Iwalewahaus, University of Bayreuth, 14-16 November 2016
Text: Gilbert Shang Ndi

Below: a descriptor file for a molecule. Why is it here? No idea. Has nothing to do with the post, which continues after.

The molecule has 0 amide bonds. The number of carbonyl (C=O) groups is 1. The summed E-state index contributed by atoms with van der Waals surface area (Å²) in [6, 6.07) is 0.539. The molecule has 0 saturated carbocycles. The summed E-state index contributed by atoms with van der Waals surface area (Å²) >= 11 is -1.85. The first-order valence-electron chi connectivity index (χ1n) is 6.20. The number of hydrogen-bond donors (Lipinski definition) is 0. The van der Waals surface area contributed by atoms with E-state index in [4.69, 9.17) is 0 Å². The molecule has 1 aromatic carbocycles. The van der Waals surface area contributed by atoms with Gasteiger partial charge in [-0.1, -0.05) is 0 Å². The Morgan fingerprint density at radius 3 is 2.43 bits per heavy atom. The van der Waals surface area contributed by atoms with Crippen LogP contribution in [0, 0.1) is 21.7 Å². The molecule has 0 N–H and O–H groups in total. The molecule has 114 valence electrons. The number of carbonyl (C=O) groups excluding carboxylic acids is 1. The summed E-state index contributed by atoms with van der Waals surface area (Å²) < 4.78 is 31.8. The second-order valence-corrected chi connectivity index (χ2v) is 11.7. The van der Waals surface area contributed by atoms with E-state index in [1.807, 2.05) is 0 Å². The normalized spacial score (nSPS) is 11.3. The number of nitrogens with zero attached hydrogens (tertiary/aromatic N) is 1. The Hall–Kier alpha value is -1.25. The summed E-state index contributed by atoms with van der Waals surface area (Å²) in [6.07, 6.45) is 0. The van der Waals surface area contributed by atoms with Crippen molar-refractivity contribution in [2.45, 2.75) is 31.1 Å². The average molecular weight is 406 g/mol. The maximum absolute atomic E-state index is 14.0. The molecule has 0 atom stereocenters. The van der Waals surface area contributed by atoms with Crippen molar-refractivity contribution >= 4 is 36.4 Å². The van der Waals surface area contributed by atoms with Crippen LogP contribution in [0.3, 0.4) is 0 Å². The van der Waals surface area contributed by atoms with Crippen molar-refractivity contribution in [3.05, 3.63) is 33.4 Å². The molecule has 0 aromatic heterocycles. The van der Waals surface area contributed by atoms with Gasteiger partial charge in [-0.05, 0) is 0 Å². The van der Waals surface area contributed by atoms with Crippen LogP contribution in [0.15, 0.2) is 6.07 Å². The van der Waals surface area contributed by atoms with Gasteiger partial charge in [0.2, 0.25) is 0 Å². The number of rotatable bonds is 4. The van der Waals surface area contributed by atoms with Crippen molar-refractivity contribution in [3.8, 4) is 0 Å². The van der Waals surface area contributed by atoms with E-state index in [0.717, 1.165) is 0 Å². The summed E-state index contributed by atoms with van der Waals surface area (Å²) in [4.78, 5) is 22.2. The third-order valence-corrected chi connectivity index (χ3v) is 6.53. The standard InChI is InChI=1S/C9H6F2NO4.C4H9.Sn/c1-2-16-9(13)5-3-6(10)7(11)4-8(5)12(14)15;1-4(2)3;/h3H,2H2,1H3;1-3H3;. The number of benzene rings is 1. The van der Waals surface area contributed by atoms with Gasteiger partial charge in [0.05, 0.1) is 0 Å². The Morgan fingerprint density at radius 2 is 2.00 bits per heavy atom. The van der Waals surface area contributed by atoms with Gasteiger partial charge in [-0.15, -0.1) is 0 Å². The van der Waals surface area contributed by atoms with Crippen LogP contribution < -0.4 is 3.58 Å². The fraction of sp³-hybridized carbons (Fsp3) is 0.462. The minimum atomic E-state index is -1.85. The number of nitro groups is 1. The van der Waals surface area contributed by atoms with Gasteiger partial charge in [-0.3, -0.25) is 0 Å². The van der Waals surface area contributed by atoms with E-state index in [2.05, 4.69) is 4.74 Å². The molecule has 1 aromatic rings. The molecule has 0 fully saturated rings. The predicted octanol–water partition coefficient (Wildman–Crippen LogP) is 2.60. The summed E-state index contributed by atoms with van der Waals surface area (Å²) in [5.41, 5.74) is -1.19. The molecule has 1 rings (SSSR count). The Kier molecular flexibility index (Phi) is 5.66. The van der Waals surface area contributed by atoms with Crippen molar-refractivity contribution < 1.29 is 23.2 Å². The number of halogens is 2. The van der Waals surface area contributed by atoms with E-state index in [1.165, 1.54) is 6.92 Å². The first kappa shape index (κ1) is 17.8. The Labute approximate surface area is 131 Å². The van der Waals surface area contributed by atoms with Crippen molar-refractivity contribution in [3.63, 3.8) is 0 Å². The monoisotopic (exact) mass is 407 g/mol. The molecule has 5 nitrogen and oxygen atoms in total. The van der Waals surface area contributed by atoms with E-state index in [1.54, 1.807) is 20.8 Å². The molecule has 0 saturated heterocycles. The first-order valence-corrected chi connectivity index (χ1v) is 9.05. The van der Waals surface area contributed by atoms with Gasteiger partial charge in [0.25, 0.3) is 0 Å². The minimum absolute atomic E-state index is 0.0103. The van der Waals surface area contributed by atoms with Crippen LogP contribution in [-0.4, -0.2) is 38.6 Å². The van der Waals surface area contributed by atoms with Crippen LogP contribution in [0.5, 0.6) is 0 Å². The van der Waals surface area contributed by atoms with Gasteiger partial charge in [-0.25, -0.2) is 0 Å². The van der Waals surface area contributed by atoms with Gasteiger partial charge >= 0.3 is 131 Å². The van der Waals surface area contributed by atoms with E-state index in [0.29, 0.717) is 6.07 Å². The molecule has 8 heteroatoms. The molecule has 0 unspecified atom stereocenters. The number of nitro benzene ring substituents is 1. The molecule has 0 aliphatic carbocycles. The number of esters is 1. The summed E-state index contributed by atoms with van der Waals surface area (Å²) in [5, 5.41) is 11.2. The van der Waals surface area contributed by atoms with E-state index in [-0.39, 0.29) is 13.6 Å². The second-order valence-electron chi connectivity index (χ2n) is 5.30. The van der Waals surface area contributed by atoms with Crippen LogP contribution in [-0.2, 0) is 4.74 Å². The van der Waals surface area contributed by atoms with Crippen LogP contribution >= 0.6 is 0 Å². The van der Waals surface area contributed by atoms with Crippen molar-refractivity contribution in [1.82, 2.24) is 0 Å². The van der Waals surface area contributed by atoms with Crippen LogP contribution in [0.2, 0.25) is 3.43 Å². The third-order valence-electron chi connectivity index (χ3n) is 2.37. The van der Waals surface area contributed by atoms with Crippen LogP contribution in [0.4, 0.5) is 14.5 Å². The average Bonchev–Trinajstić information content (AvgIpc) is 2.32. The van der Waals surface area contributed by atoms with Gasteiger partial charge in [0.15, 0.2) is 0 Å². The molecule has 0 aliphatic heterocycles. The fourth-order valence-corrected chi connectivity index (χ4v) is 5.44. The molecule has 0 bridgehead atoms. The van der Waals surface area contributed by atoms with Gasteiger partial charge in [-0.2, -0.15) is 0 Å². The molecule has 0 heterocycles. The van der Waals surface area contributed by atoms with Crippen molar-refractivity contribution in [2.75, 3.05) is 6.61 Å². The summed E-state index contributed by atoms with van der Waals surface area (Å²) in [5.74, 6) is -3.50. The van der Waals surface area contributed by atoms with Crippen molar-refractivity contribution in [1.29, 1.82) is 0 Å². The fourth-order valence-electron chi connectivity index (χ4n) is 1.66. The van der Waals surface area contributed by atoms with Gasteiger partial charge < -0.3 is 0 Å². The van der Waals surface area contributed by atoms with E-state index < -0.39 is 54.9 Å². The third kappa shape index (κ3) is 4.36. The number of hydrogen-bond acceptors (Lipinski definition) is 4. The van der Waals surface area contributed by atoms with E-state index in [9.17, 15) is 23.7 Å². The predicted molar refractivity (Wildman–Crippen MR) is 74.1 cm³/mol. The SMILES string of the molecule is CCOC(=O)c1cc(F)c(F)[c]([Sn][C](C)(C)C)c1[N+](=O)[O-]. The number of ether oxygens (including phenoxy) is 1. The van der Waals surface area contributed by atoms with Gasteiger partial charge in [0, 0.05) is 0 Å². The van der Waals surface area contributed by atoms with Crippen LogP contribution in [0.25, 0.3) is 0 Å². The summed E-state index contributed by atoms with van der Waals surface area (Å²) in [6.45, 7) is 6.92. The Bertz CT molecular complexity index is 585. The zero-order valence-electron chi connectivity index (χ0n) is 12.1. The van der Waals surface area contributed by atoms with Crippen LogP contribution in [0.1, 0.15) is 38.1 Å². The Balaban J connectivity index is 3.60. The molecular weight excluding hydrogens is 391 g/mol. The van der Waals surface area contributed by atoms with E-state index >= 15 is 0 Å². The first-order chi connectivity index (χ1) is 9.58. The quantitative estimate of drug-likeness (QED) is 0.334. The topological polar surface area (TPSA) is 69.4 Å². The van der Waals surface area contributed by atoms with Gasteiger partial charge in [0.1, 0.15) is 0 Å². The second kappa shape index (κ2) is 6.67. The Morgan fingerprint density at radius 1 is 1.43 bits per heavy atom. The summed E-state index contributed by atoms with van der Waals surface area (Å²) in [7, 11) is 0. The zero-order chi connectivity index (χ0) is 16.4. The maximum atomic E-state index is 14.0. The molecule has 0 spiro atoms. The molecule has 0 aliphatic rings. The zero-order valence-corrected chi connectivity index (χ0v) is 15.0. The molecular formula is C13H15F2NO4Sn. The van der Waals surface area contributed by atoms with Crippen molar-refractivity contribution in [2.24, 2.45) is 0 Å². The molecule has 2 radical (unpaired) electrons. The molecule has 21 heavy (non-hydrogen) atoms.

This pace-setting workshop brought together both experienced and early-career specialists on African and Afro-Diasporic Studies in order to share the results of their various projects and to map out ways of further strengthening South-South research co-operation amongst partners. Participants came from the host University of Bayreuth, the Federal University of Bahia – UFBA (Brazil), Federal University of Recôncavo da Bahia – UFRB (Brazil), University of Valle (Colombia), as well as the Eduardo Mondlane University (Mozambique). With interesting research presentations mainly from the domains of Social Geography, Anthropology, Literary Studies, Media/Cinema and Linguistics, the debates centered around possibilities of strengthening trans-disciplinary research collaboration that would enable members of these universities to carry out joint projects that fit the agenda/competences of its researchers, promote the capacity-building of junior researchers (including PhD students) and come up with meticulous theoretical tools that do not just adequately address disciplinary diversity, but also contribute to knowledge building in interrelated but nevertheless peculiar spaces such as Africa and South America. In a deeply interesting keynote, Livio Sansone (UFBA) strongly encouraged researchers to pay special attention to new forms of movements, subjects, knowledges, imaginaries that ‘travel’ along the hitherto Middle Passage and explore the research opportunities that it offers. The key organisers, Ute Fendler and Eberhard Rothfuß (University of Bayreuth) also presented the AGORA online platform – the predecessor of our current Djumbaiala platform – aimed at visibilising research and artistic works of the stakeholders in the South-South initiative and also to reach out to new publics that are not necessarily academic in nature. This workshop was one of its kind and during the strategic meeting that closed the event, members discussed possible courses of action and the time plan for prospective events were envisaged.